The aviation website, Airline Ratings, ranked national airline Drukair as having a 3/7 rating.
Airline Ratings surveyed 407 airlines on a scale of one to seven. While it rated 148 airlines as having seven points, it ranked 38 airlines three points or less.
The ratings are widely available online, with several articles making it a point to highlight both the highest and lowest safety ranked airlines.
For instance, an online article published by Time magazine lists Drukair under a list of airlines to avoid, along with some other regional air carriers like Tara Air (1/7), Nepal Airlines (1/7), Nok Air (2/7), and Bangkok Air (3/7), among others.
The airlines are rated on seven categories. On three of the categories, Drukair received a point each. The three categories are having a fatality free record for the past 10 years, not being banned from entering the EU, and being endorsed by the Federal Aviation Authority of the USA.
One area where Drukair loses points is on lacking an IATA (International Air Transport Association) Operational Safety Audit (IOSA) certification. The IOSA is an internationally and accepted evaluation system designed to assess the operational management and control systems of an airline, it is pointed out on the IATA website.
Drukair CEO, Tandi Wangchuk, pointed out that the IOSA certification is a prerequisite to become a member of IATA. “Drukair did a study on the benefits of becoming an IATA member in 2013 and the conclusion was that there was no tangible benefit for a small airline like Drukair for the amount of expenditure needed to become a member,” the CEO said. “The IOSA certification involves recurrent expenditure besides the initial membership cost,” he added. “The fact that Drukair is not a member of IATA does not imply that Drukair is unsafe as there are other mechanisms to ensure safety.”
The other area Drukair lost points was on whether the regulator of the airline’s country, in this case, the Bhutan Civil Aviation Authority, meets all eight safety parameters as required by the International Civil Aviation Organizaton (ICAO). Despite significant improvements made by the Bhutan Civil Aviation Authority (BCAA) in recent times, Bhutan’s ICAO compliance rating is one of the lowest in the region.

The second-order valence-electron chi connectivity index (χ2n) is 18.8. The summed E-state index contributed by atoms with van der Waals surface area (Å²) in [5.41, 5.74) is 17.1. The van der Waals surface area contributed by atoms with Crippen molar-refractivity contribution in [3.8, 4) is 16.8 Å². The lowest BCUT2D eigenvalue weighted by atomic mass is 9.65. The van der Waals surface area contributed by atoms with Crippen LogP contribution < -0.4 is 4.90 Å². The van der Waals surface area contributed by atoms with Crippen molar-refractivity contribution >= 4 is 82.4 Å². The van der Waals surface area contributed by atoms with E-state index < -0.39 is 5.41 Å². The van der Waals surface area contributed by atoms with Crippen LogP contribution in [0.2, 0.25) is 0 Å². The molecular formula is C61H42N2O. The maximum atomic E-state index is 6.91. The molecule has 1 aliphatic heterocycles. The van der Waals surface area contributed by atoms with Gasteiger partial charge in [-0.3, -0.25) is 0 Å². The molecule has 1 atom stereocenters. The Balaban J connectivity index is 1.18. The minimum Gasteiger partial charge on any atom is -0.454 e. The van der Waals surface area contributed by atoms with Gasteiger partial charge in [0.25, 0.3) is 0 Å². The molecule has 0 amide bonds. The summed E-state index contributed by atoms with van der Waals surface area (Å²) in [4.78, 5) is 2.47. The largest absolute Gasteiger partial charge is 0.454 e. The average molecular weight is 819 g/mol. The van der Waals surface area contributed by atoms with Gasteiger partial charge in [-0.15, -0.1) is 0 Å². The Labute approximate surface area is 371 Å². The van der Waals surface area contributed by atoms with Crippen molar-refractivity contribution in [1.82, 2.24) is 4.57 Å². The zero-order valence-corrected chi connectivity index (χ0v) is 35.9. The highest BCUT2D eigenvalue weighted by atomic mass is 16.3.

While the rating does not mean that Bhutanese airlines are unsafe to fly, it does indicate that the oversight agency or check and balance mechanism is not at par with what is required by ICAO.
Lack of budget and qualified personnel have been two major weaknesses of the BCAA, among others. The BCAA was not able to respond on the rating criteria of the website and its own low rating in time for the writing of this article yesterday.
“ICAO observation is on the affairs of the national aviation authority (BCAA) and not on the airlines,” Tandi Wangchuk said. “Drukair would like to inform that our regulations are based on EASA (European Aviation & Safety Authority) which are in conformity with ICAO Annexes and SARPs (Standard and Recommended Practices),” he added.
“To ensure compliance with those requirements, in addition to the regular audits carried out by the BCAA we have our own internal audits and monitoring done by an independent quality assurance directly reporting to the accountable manager,” Tandi Wangchuk said.
With both categories weighted two points each, Drukair lost four points and therefore was rated 3/7.
“The fact that Drukair did not have any significant incident in the last 27 years of jet operation in spite of the challenging operational environment of Paro airport, is a testimony to our safety record,” Tandi Wangchuk said.
The approach into and take off from Paro airport, both carried out manually, is considered one of the most challenging globally.
“Drukair places the highest priority on safety and would like to assure all concerned that safety will always be accorded number one priority,” he added.
Private airline, Tashi Air subsidiary Bhutan Airlines was not rated by the aviation website.
Story and photo: http://www.kuenselonline.com